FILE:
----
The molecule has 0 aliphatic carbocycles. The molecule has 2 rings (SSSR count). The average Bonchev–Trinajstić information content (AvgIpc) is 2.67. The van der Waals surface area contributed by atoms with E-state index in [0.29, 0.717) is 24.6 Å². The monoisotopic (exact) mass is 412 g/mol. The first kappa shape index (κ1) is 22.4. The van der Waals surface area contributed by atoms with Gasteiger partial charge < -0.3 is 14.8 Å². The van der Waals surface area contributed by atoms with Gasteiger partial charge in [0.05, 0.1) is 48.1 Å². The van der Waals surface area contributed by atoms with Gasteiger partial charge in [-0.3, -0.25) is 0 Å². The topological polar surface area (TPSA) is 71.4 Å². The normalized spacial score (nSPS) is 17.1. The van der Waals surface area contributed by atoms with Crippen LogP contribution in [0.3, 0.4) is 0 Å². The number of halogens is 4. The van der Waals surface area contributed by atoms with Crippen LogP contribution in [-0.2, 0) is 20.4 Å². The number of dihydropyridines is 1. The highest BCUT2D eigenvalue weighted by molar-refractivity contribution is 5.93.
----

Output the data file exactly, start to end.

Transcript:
The molecule has 0 aliphatic carbocycles. The molecule has 2 rings (SSSR count). The average Bonchev–Trinajstić information content (AvgIpc) is 2.67. The van der Waals surface area contributed by atoms with E-state index in [0.29, 0.717) is 24.6 Å². The monoisotopic (exact) mass is 412 g/mol. The first kappa shape index (κ1) is 22.4. The van der Waals surface area contributed by atoms with Gasteiger partial charge < -0.3 is 14.8 Å². The van der Waals surface area contributed by atoms with Gasteiger partial charge in [0.05, 0.1) is 48.1 Å². The van der Waals surface area contributed by atoms with Gasteiger partial charge in [-0.3, -0.25) is 0 Å². The topological polar surface area (TPSA) is 71.4 Å². The normalized spacial score (nSPS) is 17.1. The van der Waals surface area contributed by atoms with Crippen LogP contribution in [0.3, 0.4) is 0 Å². The number of halogens is 4. The van der Waals surface area contributed by atoms with Crippen LogP contribution in [-0.2, 0) is 20.4 Å². The number of dihydropyridines is 1. The highest BCUT2D eigenvalue weighted by molar-refractivity contribution is 5.93.